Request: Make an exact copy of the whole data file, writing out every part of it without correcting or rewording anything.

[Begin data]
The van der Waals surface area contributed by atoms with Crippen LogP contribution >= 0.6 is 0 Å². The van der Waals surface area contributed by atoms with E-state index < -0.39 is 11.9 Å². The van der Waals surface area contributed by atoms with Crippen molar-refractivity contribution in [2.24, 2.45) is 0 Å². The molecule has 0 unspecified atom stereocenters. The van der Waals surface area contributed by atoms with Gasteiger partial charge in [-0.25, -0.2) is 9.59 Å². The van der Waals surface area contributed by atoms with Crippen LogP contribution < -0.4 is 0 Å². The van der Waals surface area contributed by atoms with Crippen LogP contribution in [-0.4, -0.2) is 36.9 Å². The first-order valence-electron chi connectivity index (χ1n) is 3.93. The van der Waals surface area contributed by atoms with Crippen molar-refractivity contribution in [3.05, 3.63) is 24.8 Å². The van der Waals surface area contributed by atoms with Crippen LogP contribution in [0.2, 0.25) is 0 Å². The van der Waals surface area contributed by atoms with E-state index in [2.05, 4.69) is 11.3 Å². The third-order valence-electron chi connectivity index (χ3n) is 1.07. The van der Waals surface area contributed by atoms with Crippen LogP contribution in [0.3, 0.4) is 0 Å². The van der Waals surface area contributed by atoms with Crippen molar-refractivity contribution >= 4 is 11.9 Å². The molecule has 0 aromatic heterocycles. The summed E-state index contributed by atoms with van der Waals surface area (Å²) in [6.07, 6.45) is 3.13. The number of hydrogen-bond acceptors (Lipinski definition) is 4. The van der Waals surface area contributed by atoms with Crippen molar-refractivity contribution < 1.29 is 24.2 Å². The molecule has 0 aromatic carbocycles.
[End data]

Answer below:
The van der Waals surface area contributed by atoms with Crippen LogP contribution >= 0.6 is 0 Å². The van der Waals surface area contributed by atoms with E-state index < -0.39 is 11.9 Å². The van der Waals surface area contributed by atoms with Crippen molar-refractivity contribution in [2.24, 2.45) is 0 Å². The molecule has 0 unspecified atom stereocenters. The van der Waals surface area contributed by atoms with Gasteiger partial charge in [-0.25, -0.2) is 9.59 Å². The van der Waals surface area contributed by atoms with Crippen LogP contribution < -0.4 is 0 Å². The van der Waals surface area contributed by atoms with Crippen LogP contribution in [-0.4, -0.2) is 36.9 Å². The first-order valence-electron chi connectivity index (χ1n) is 3.93. The van der Waals surface area contributed by atoms with Crippen molar-refractivity contribution in [3.05, 3.63) is 24.8 Å². The van der Waals surface area contributed by atoms with Crippen LogP contribution in [0.2, 0.25) is 0 Å². The van der Waals surface area contributed by atoms with E-state index in [2.05, 4.69) is 11.3 Å². The third-order valence-electron chi connectivity index (χ3n) is 1.07. The van der Waals surface area contributed by atoms with Crippen LogP contribution in [0.3, 0.4) is 0 Å². The van der Waals surface area contributed by atoms with Crippen molar-refractivity contribution >= 4 is 11.9 Å². The molecule has 0 aromatic heterocycles. The summed E-state index contributed by atoms with van der Waals surface area (Å²) in [6.07, 6.45) is 3.13. The number of hydrogen-bond acceptors (Lipinski definition) is 4. The van der Waals surface area contributed by atoms with Crippen molar-refractivity contribution < 1.29 is 24.2 Å². The molecule has 0 aromatic carbocycles.